The Sony HT-X8500 soundbar is a 2.1 setup from 2019. It has a subwoofer integrated into its design, which not only helps to save space but helps add more bass to its sound as it's only a standalone bar. On the downside, it still has a lot of trouble reproducing low-bass and it has a very boxy sound to it. Vocals and dialogue sound clear and accurate, though, which is good for soap operas or audiobooks. Movie buffs can also enjoy their favorite movies with this bar as it supports Atmos, although it has to downmix this content into stereo to play it.
The Sony HT-X8500 is alright for mixed use. It has a boxy sound profile that lacks low-bass, which doesn't do many favors for your favorite albums or movies. That being said, there are a few EQ presets available to help you find a sound that better suits your audio needs. It also supports Atmos, and it's able to reproduce fairly clear and accurate voices, which is good for podcasts or audiobooks. It can get fairly loud, but while it should be okay for everyday use, it probably won't be loud enough for a house party.
The Sony HT-X8500 is good for dialogue and TV shows. While it has a boxy sound profile, it can still produce fairly clear and accurate voices. It also can get loud enough to fill a large room, and there's a dialogue enhancement feature available that may further improve vocal clarity. It has a night mode, which can help level the volume of different sources, and just like most Sony soundbars, you can stream your favorite podcasts to it via Bluetooth.
The Sony HT-X8500 is just acceptable for music. It has a very boxy sound profile that's lacking in low-bass. If you don't like this sound, the bar has a few EQ presets available, so you can find a setting that better suits your preferences. Still, it has a mediocre soundstage, and while it can get loud enough for everyday use, it probably won't be loud enough for use during a house party.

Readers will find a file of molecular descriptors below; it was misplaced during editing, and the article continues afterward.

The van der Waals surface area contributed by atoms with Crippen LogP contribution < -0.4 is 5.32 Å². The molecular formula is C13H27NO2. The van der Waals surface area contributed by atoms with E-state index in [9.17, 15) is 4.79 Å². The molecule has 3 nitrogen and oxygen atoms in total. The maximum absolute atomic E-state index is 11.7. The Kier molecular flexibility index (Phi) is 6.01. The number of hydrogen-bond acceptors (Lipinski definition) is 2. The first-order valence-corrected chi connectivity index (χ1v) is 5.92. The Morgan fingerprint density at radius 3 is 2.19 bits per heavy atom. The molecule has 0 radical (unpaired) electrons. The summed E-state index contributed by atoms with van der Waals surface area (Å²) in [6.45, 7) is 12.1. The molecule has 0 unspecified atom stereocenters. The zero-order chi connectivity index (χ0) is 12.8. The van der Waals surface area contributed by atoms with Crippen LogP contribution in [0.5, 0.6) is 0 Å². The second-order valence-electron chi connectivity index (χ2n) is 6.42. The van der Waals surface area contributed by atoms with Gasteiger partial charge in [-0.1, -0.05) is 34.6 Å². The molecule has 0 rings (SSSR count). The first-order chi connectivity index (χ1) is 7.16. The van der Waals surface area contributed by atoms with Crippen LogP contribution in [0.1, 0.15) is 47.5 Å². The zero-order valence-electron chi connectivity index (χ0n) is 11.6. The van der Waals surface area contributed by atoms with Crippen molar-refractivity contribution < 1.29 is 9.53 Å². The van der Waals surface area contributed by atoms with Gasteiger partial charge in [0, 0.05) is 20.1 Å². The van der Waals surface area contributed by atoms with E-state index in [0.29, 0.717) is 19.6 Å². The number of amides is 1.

The Sony HT-X8500 is okay for movies. While its boxy sound profile may help to bring out some of the intensity of explosions in action flicks, some listeners may find it too bass-heavy. Luckily, there are a few EQ presets available plus bass adjustment so you can find the best sound for your needs. This bar also supports Dolby Atmos, but it has to downmix this content into stereo to play it.
The Sony HT-X8500 2.1ch is a soundbar from Sony's 2019 lineup. It has an integrated subwoofer and an always-on surround sound mode. Unlike many other 2.1 setups, such as the Yamaha YAS-209, it can play Atmos and DTS content, although it has to downmix it into stereo to play it. The Sony HT-X8500's main competitors are the Sony HT-X9000F, the Bose Solo 5, and the Sony HT-S200F.
The Sony HT-X8500 soundbar is a black and fairly plain-looking soundbar. It has a metal grille on its front face and its top face is covered in faux-leather. The bar is otherwise made of plastic. As the subwoofer is integrated into the bar, there are two ports found on each side of the soundbar.
The Sony HT-X8500 is fairly long and you may have problems fitting it between the legs of most 55" TVs. Still, it's not very tall, so it most likely won't block your screen, unless your TV sits flush to the table.
This soundbar doesn't have a separate subwoofer.
There are no satellites with this soundbar.
The back of this soundbar is very plain. There's an opening on the left side for the power cable and another one on the right side for the input ports. This bar also has universal holes on its back so you can wall-mount it.
The Sony HT-X8500's build quality is decent. It's made from robust matte plastic and it has a metal grille to protect its speakers. The subwoofer is integrated into the bar as well, and it's also protected by the metal grille. Its ports are located on the sides of the soundbar. If you're looking for a soundbar with a better build quality, check out the Vizio M-Series M21d-H8R.
The Sony HT-X8500 has a passable stereo frequency response. Even though it has an integrated subwoofer, it has trouble reproducing deep thump and rumble, and overall it sounds very boxy and a little dark. That being said, if you don't like the sound profile of the bar, there's several EQ presets available plus a bass adjustment feature which can help you find the right sound for your audio needs.
The Sony HT-X8500 has a mediocre stereo soundstage. It's about the size of the bar, and the bar doesn't do any tricks to widen the soundstage. It has a diffused focus, so objects sound like they're coming from more general areas rather than precise, accurate locations. For a 2.1 setup with a better soundstage, check out the TCL Alto 8i.
Update 09/21/2020: We've discovered a value input bug that would cause the Dynamics box results to be slightly off. All soundbars reviewed since January 30th, 2020 have been updated.